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A roadmap to HSCN procurement

25 August 2017

The Health and Social Care Network (HSCN) has the power to transform connectivity throughout the NHS, and we are now seeing a huge groundswell in activity towards implementing this much-needed, flexible network provision across the country.

Jeremy Wastie, business development director at Updata

The Health and Social Care Network (HSCN) has the power to transform connectivity throughout the NHS, and we are now seeing a huge groundswell in activity towards implementing this much-needed, flexible network provision across the country.

There is a need for joined up services across NHS and local government - it is the right thing to do to help improve services while reducing spend for care providers.

Updata, part of Capita plc, is at the vanguard of the HSCN, having completed all the necessary work to achieve Stage 1 compliance.  We firmly believe the new network arrangements can ensure NHS organisations of all sizes have connectivity which is fit for purpose, secure and fully meets their individual needs.

Key to its success will be ensuring each organisation carefully thinks through its own requirements before settling on a supplier. One size does not fit all, and NHS customers should be able to select services that fit their specific requirements, whether they are from an acute hospital or a GP surgery.

The choice which will be made available to organisations through the new marketplace is unprecedented after the monolithic nature of N3, and it is vital that procurement departments are given as much information as possible before they make their decision. Buying connectivity is not as simple as picking something out of a catalogue, based on the cheapest price.

In simple terms, we see it as very much like buying a car. You don't just go for the cheapest one in the range - there are all sorts of factors to consider, such as: What extras do you want? Which is the safest? Which has the biggest boot? How do you want to pay for it? And so on. Given the highly flexible nature of the HSCN, to make the most of it care providers must think carefully about their own individual needs.

Suppliers will be able to help care providers find the package that best suits, however that is a conversation which needs to happen as early as possible. Engaging with suppliers in advance of formal procurements will reduce the risk of disappointment and increases the chance of mutually successful contracts for both sides.

The HSCN should not be a simple commodity market. Healthcare providers will not simply be buying a network from a price book - it goes above and beyond cost, as procurement departments must think about the type of service they will require. We would also encourage engagement with the Local Authorities and other NHS organisations in your area to prevent duplication and to generate economies and efficiencies.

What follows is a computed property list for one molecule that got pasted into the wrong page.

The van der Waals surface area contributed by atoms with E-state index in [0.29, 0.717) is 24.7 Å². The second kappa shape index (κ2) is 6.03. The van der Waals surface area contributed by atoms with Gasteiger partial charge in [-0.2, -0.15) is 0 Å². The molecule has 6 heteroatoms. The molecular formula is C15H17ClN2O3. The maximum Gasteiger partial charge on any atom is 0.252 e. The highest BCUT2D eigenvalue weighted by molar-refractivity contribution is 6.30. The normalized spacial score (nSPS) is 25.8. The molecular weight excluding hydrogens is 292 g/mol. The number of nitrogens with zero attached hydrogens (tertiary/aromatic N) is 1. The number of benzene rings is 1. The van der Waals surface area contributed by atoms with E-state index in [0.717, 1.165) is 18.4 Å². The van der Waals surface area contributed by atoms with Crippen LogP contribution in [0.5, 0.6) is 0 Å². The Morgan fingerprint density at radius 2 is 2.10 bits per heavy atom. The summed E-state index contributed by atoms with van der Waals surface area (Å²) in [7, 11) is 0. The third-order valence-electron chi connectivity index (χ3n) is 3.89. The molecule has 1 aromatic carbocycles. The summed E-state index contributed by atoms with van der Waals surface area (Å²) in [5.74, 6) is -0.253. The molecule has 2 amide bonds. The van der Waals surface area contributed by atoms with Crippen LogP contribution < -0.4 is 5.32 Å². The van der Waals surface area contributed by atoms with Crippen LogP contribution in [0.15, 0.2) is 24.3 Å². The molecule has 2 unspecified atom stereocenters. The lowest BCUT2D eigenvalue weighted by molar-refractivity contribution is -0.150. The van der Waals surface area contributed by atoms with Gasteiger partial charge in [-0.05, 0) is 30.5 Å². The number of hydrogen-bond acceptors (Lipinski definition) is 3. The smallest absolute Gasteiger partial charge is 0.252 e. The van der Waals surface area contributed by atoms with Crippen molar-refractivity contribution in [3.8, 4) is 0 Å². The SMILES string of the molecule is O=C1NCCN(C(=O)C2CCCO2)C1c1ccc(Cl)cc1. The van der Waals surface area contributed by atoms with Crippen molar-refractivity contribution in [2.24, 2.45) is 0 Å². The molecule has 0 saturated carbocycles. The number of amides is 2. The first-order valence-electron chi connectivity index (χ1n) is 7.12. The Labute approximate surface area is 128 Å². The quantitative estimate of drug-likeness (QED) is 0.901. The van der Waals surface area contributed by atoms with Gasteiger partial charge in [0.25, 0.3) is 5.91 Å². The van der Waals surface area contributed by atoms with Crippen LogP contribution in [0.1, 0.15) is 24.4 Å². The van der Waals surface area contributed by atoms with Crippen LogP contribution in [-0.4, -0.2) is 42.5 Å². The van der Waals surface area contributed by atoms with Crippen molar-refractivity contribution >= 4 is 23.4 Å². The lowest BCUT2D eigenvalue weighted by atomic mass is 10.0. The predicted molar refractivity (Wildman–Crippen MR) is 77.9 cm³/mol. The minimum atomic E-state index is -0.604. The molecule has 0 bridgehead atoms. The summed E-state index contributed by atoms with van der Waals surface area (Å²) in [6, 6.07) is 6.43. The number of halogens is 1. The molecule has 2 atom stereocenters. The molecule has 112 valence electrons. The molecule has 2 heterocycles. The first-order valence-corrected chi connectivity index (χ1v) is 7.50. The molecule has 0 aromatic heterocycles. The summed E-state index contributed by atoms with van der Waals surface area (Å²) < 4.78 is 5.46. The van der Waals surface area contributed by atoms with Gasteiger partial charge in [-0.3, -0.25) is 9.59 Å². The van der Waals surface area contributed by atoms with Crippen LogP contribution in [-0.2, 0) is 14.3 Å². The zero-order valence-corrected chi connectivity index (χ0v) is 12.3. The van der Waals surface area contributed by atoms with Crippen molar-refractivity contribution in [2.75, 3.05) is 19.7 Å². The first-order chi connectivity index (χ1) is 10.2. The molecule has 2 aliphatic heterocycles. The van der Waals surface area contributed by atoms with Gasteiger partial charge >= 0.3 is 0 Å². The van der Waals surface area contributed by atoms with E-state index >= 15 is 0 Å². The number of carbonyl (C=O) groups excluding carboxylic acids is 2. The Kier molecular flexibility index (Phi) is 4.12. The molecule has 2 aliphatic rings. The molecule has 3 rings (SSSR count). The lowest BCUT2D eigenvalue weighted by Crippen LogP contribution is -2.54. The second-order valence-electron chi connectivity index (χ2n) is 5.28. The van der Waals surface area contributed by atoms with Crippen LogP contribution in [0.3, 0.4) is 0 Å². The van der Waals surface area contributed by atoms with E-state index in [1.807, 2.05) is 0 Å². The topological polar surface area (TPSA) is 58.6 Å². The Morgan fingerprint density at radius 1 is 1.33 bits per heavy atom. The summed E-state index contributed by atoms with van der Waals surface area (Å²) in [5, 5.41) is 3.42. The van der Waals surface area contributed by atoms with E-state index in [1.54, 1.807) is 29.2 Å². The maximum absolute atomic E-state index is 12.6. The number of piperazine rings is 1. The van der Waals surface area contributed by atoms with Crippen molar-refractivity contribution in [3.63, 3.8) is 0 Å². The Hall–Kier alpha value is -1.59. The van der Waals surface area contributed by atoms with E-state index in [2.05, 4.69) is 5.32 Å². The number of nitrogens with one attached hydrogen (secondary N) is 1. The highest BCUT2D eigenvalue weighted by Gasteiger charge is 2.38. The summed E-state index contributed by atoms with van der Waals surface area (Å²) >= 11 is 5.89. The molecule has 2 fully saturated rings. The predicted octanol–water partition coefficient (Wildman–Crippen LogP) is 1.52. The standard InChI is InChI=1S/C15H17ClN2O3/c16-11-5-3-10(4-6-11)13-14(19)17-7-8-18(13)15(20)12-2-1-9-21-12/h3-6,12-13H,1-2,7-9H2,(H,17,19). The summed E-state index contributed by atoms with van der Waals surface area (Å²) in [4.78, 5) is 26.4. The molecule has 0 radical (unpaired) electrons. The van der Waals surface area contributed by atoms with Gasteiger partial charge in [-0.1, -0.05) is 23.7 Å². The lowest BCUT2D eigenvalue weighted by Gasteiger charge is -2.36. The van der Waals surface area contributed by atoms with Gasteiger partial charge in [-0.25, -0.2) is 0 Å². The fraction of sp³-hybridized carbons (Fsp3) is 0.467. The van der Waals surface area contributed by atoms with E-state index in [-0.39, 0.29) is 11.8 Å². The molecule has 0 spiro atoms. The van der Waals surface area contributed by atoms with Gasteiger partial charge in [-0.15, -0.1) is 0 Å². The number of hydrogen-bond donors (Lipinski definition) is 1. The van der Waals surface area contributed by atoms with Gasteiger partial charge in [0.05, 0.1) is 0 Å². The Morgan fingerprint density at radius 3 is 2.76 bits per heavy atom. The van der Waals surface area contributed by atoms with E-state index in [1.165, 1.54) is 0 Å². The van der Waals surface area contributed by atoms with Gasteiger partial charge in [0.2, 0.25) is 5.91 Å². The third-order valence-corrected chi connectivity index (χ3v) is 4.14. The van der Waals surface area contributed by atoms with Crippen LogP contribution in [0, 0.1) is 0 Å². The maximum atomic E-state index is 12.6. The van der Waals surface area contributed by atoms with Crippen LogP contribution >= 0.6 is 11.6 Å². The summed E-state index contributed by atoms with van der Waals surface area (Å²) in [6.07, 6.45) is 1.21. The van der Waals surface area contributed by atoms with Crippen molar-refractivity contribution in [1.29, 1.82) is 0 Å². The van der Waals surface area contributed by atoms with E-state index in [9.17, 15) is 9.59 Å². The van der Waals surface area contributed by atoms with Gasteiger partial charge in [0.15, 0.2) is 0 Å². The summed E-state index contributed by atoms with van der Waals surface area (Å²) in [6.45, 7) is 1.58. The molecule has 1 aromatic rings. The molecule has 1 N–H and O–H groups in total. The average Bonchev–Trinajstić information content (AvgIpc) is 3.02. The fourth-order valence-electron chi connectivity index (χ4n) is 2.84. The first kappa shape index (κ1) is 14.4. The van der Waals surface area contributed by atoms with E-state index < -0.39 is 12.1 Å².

The choices now available to NHS and social care providers represents a brave new world, and unless they engage with suppliers they won't have a full picture of the nuances. We are not new to this market and understand the intricacies involved - over the past five years we have been building Scotland's successful PSN, the Scottish Wide Area Network (SWAN), which now connects over 5,000 NHS, Local Government and other public sector sites across the country.

The path to the full HSCN service availability is now becoming clearer to Stage 1 compliant suppliers. Recent direction from NHS Digital on the new peering points into core services will enable suppliers to provide end to end pricing.  Similarly, further clarity has also been provided to NHS organisations on the on-going funding arrangements for connectivity services which will have a direct bearing on budgets.

By its nature, the HSCN will see the price of connectivity decreasing as it will open up a competitive market place, but as ever, costs will be at the forefront of the minds of procurement leads.

The route to procurement should be simple and effective for all healthcare providers, but there are many factors to consider and there will be new alternative options for the NHS and Local Government to consider. Consumers of NHS services should engage early with the supplier marketplace to ensure their specific requirements are well understood and give themselves the best chance of a successful partnership.

Categories: Opinion